Lin, D.C., Quevedo, C., Brewer, N.E., Testa, J., Grimes, M.L., Miller, F.D., and Kaplan, D.R. (2006). APPL1 associates with TrkA and GIPC1, and is required for NGF-mediated signal transduction. Mol Cell Biol 26, 8928-8941.
MacCormick, M. Moderscheim, T., van der Salm, L.W.M., Moore, A., Clements, S., McCaffrey, G., and Grimes, M.L. Distinct signalling particles containing Erk/Mek and B-Raf in PC12 cells. Biochemical J 387:155-164, 2005.
Weible, M.W., Ozsarac, N., Grimes, M.L., and Hendry, I.A. Comparison of nerve terminal events in vivo effecting retrograde transport of vesicles containing neurotrophins or synaptic vesicle components. J Neurosci Res 750:771-781, 2004.
Grimes, M.L., and Miettinen, H. Receptor tyrosine kinase and G-protein coupled receptor signalling and sorting within endosomes. J Neurochem, 84: 905-918, 2003..
François, F. Godinho, M, Dragunow, M., and Grimes, M.L. A population of PC12 cells that is initiating apoptosis can be rescued by nerve growth factor, Mol Cell Neurosci, 18:347-362, 2001.
François F, Godinho, MJ, and Grimes M. L. Creb is cleaved by caspases in neural cell apoptosis. FEBS Lett, 486: 281-284, 2000.
Blythe, T. J., Grimes, M. L. and Kitson, K. E.. "The role of retinoid metabolism by alcohol and aldehyde dehydrogenases in differentiation of cultured neuronal cells." Adv Exp Med Biol 463: 199-204, 1999.
François, F, and Grimes, M. L. Phosphorylation-dependent Akt cleavage in neural cell in vitro reconstitution of apoptosis. J. Neurochem.73: 1773-1776, 1999.
Grimes, M. L., Beattie, E., and Mobley, W. C. A signaling organelle containing the nerve growth factor-activated receptor tyrosine kinase, TrkA. Proc. Nat.Acad. Sci. USA 94: 9909-14, 1997.
Beattie, E. C., Zhou, J., Grimes, M. L., Bunnett, N. W., Howe, C. L., and Mobley, W. C. A signaling endosome hypothesis to explain NGF actions: potential implications for neurodegeneration. Cold Spring Harb. Symp. Quant. Biol. 61: 389-406, 1996.
Grimes, M. L., Zhou, J., Beattie, E., Yuen, E.C., Hall, D.E., Valletta, J.S., Topp, K.S., LaVail, J. H., Bunnett, N.W., and Mobley, W.C. Endocytosis of activated TrkA: Evidence that NGF induces formation of Signalling Endosomes. J. Neurosci. 16:7950-7964, 1996.
Zhou J, Valetta JS, Grimes ML, and Mobley WC. Regulation of TrkA expression in PC12 cells after NGF exposure. J. Neurochem. 65:1146-1156, 1995.
Grimes M, Zhou J, Li Y, Holtzman D and Mobley WC. Neurotrophin signaling in the nervous system. Seminars in The Neurosciences 5:239-247, 1993.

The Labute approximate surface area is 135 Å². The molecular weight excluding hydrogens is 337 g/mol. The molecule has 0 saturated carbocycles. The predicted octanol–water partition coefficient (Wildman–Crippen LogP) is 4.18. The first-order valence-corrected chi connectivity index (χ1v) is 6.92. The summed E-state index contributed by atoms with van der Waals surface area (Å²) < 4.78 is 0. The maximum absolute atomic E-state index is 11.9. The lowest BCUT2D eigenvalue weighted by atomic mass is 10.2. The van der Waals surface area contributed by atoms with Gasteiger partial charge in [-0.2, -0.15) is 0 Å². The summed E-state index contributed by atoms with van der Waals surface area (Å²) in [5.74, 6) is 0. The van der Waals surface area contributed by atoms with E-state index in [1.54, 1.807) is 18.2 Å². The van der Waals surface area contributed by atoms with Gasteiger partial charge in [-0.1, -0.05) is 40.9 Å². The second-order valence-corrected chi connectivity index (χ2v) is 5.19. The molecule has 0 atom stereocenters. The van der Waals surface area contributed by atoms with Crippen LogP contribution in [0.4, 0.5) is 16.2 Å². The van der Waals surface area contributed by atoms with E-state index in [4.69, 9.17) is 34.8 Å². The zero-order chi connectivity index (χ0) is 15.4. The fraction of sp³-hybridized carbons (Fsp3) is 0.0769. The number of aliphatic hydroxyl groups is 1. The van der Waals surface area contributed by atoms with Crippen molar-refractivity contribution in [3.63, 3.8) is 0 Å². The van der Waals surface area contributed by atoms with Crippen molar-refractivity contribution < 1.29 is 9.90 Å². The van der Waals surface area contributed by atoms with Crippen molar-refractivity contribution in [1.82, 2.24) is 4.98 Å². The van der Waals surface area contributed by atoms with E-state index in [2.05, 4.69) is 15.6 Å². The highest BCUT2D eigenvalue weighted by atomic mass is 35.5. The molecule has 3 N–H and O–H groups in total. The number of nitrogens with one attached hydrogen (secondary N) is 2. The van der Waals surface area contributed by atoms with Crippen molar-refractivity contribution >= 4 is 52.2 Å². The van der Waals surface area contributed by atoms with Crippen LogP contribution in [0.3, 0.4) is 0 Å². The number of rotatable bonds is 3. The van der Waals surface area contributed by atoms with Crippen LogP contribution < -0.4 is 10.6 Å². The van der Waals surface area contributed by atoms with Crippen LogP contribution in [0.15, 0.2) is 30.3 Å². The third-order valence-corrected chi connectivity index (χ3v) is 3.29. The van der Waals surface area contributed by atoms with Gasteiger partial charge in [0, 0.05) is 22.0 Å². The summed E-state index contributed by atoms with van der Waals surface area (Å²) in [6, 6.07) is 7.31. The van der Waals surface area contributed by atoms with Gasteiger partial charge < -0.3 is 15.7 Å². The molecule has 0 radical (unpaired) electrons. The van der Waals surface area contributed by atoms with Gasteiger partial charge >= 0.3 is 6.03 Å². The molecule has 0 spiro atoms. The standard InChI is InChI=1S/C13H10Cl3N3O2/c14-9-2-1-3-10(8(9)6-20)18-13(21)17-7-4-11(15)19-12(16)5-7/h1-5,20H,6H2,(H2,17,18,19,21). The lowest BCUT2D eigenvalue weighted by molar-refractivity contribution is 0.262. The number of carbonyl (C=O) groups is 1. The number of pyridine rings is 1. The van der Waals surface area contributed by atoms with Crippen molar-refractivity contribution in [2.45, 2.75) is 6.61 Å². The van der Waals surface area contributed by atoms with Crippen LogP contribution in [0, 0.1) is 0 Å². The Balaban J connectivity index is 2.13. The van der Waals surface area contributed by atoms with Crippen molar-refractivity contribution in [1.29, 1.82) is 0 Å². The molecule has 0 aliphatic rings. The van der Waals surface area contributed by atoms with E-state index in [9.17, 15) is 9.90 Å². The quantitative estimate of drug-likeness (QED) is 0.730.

Longo FM, Holtzman DM, Grimes M, and Mobley WC: Nerve Growth Factor: Actions in the Peripheral and Central Nervous System. In: Neurotrophic Factors. Loughlin S, Fallon J (eds.) Academic Press, New York, pp. 209-256. 1993.
Grimes M and Kelly RB. Sorting of chromogranin B into immature secretory granules in pheochromocytoma, PC12 cells. In: Proteases and Protease Inhibitors in Alzheimer’s Disease Pathogenesis. Banner CDB and Nixon RA (eds.) Ann. NY Acad. Sci. 674:38-52, 1992.
Grimes M and Kelly RB. Intermediates in the constitutive and regulated secretory pathways released in vitro from semi-intact cells. J. Cell Biol. 117: 539-550, 1992.
Iacangelo A, Grimes M, and Eiden LE. The bovine chromogranin A gene: Structural basis for hormone regulation and generation of biologically active peptides. Molec. Endocrin. 5: 1651-1660, 1991.
Lloyd RV, Iacangelo A, Eiden LE, Cano M, Jin L and Grimes M. Chromogranin A and B messenger ribonucleic acids in pituitary and other normal and neoplastic human endocrine tissues. Lab. Invest. 60:548-56, 1989.
Grimes M, Iacangelo A, Eiden LE, Godfrey B and Herbert E. Chromogranin A: the primary structure deduced from cDNA clones reveals the presence of pairs of basic amino acids. Ann. NY Acad. Sci. 493:351-78, 1987.
Fricker LD, Liston D, Grimes M and Herbert E. Specificity of Prohormone Processing: The Promise of Molecular Biology. In: Molecular Neurobiology: Recombinant DNA Approaches. Heinemann S and Patrick J. (eds.) Current Topics in Neurobiology Series, New York: Plenum Press, 1987.
Iacangelo A, Affolter HU, Eiden LE, Herbert E and Grimes M. Bovine chromogranin A sequence and distribution of its messenger RNA in endocrine tissues. Nature 323:82-6, 1986.
Nickoloff BJ, Grimes M, Wohlfeil E and Hudson RA. Affinity-dependent cross-linking to neurotoxin sites of the acetylcholine receptor mediated by catechol oxidation. Biochemistry 24:999-1007, 1985.
Nickoloff BJ, Grimes M, Kelly R and Hudson RA. Affinity directed reactions of 3-trimethylaminomethyl catechol with the acetylcholine receptor from Torpedo californica. Biochem. Biophys. Res. Comm. 107:1265-72, 1982.